How to be a thought leader (at the same time as everyone else)

It’s about being known for your clever thoughts, rather than just being known. When you’re a thought leader, you have earned some genuine respect, and admiration which comes from being innovative and sincere. It’s all very inspirational, isn’t it?

Even more inspirational are the potentially massive business returns. If people admire what you have to say and look to you as an authority in your industry, they will invest in you and trust your brand – no matter if you’re a B2B or B2C organisation.

Now comes the hard part – being the innovative one who stands out over everyone else trying to be a thought leader at the same time. Luckily, we can help with that.

Here’s how to be a thought leader at the same time as everyone else:

He shoots, he scores

As with any strategy, you’ve got to set goals. Otherwise, how do you know you’ve gained thought leader status? You need to be able to tell whether you hard work is paying off, or if you need to adjust your strategy to get your thoughts heard

You need to set KPIs. Whether that’s being quoted in so many media articles per month or getting retweeted a set number of times per day, you need to be realistic. Set yourself milestones and make sure they’re measurable. Maybe save your ‘getting-asked-by-the- BBC- to – give – your – opinion – on – a – story’ goal until you’re a little further down the line.

All of a sudden, the journey to being a thought leader seems achievable, doesn’t it?

Because you’re worth it

For once in content marketing, it’s time to think about what you do rather than your audience. Start with what you know and what you’re passionate about, and you won’t run out of things to say. Stick with your specialities, go niche and try to make sure that you’re saying something different to everyone else. You’ll be surprised just how much you have to talk about when you establish your unique train of thought.

A quick chat

Who is your favourite broadcaster? It could be John Snow or Jeremy Paxman, but both of these seasoned media professionals have one thing in common; they’re not afraid to engage in a debate. It gives them authority, which engages you as a viewer.

The point is that getting involved in conversations and having the confidence to engage in an open exchange of ideas is important for establishing credibility and authority. Rather than merely stating your views to  whoever will listen, develop them more by connecting with others. It’s great to join in with conversation that current thought leaders are having to show you can engage with the big dogs and give your own spin on a topic. Remember, try not to sell something when you’re getting involved with these wider conversations. When people admire you, they’ll seek out what you have to offer, but revealing an ulterior motive turns people off.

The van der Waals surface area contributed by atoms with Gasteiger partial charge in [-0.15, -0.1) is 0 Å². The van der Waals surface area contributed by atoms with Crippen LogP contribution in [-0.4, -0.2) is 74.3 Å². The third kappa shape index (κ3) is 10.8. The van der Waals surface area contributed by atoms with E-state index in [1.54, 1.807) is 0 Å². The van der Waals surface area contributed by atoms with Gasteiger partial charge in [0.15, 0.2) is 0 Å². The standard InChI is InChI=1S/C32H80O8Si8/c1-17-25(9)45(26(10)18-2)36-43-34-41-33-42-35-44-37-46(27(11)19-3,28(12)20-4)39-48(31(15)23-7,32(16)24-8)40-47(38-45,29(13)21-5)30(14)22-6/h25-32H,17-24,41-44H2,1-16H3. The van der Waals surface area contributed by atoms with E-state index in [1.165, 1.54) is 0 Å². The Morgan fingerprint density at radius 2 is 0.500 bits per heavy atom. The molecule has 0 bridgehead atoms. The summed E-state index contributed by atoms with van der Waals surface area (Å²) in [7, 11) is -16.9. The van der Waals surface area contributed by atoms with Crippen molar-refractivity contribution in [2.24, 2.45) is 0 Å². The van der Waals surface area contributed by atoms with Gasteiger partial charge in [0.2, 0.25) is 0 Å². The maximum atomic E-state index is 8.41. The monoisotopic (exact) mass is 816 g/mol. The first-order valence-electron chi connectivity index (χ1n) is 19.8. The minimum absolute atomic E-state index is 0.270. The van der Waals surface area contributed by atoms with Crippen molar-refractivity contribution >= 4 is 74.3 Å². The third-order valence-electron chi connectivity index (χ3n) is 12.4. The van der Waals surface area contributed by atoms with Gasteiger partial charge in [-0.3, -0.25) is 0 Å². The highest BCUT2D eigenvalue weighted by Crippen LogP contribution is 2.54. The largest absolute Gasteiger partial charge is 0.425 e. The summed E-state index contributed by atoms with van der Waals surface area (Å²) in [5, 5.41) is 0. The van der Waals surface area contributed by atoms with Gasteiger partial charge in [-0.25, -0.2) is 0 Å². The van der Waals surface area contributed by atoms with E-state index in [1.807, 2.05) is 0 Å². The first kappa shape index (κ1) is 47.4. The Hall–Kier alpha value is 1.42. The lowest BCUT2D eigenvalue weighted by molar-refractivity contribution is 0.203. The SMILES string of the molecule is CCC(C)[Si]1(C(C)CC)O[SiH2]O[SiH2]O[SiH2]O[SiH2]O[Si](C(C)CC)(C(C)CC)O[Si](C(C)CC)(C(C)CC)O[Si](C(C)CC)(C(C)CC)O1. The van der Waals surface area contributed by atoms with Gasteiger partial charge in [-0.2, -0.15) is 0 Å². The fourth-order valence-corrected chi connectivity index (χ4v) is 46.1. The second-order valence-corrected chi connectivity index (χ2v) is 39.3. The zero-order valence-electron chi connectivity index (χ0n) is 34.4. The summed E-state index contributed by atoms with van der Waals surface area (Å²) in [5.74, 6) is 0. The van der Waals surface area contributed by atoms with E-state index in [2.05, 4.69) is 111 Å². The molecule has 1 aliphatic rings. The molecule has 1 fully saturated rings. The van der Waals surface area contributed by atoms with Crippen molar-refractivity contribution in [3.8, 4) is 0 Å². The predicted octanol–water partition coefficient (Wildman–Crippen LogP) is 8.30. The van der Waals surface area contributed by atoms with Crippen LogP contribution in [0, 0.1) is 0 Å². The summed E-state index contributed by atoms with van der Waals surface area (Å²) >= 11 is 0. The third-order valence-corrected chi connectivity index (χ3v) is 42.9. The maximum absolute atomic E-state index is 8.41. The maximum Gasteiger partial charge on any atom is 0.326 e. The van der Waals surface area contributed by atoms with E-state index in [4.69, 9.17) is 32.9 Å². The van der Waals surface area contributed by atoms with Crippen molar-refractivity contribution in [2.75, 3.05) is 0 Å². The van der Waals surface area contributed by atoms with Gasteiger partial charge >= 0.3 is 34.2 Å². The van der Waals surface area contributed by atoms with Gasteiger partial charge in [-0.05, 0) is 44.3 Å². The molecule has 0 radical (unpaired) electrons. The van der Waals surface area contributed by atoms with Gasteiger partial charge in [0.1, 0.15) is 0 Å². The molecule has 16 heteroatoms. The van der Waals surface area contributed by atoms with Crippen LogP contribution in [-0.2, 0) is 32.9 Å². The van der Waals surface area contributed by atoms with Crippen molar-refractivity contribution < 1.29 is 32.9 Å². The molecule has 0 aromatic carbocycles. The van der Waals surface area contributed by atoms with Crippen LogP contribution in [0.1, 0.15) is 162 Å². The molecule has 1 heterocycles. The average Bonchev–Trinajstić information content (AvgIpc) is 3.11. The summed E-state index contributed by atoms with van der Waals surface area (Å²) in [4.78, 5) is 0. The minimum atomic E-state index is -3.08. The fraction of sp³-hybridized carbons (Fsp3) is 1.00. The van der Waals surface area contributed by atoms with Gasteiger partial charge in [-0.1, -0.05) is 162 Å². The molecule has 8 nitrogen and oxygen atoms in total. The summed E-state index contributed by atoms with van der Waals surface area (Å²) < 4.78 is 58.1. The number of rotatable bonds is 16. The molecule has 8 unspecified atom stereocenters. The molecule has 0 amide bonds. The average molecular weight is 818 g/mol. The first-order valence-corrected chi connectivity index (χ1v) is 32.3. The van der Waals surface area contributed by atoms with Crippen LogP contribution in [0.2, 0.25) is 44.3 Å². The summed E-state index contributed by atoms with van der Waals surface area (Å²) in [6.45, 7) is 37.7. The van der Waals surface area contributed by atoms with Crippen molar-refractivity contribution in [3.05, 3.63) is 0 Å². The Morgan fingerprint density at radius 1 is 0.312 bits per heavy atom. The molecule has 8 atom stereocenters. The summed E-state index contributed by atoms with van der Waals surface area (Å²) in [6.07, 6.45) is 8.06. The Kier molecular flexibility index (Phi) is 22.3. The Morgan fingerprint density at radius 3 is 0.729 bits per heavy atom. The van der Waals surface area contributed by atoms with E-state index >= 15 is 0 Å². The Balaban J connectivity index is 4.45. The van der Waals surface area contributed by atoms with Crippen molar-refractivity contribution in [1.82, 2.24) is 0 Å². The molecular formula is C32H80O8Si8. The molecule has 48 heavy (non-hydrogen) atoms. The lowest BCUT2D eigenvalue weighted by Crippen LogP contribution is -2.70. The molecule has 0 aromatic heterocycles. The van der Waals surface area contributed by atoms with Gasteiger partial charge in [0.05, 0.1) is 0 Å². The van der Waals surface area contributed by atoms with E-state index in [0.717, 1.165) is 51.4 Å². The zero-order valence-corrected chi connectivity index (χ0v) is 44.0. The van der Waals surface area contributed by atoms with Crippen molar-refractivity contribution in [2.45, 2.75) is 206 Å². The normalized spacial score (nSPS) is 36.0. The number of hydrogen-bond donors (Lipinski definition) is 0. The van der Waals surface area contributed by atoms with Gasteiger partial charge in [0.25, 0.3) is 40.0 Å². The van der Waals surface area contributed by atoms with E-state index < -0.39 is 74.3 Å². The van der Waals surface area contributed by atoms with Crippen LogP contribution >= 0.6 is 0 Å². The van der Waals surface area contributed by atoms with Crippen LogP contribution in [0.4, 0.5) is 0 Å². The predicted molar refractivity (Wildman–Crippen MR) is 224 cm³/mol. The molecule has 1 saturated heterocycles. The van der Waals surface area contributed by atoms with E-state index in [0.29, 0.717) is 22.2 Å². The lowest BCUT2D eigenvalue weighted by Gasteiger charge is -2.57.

How may I help you?

Being known for your well written blog is one thing, but genuinely helping clients with your offering is even more important.

Offering all the help you can for clients is a great place to start, as it’s where you can really put down your thought leadership roots. Don’t be afraid to offer suggestions when you think they can do something better, send emails and letters just to  offer advice and open up conversations, rather than selling them something. You’ll be rewarded with recommendations and referrals.

Get offline

And whilst you’re busy helping clients and getting involved in conversations online, you also need to find sometime to go out and network in person. Try to get yourself out to industry events, and make presentations where you can. Of course, don’t blow your own trumpet, instead gush about the other people you speak to and learn from, not yourself. No one loves arrogance, which leads us nicely on to…

Much more Mr Nice Guy

Where thought leadership is concerned, you need to put politeness and intelligence over arrogance. No one wants to admit they’re arrogant but demanding to be listened to when you haven’t got anything interesting to say is egotistical.

Don’t try and be too clever, just simply be you and be interesting. You want people to think you know your stuff, but not that you’re haughty and out of touch with reality. Being approachable is far easier to respect and admire, and when people genuinely like you, and respect your opinion, they’ll stick with you as you become a thought leader.

That’s enough wisdom for one sitting, now it’s time for you to get out there and earn your stripes. For more information on how to be a thought leader, you can visit Stratton Craig’s website, here.

By Claire Wilson, Content Strategy Director at Stratton Craig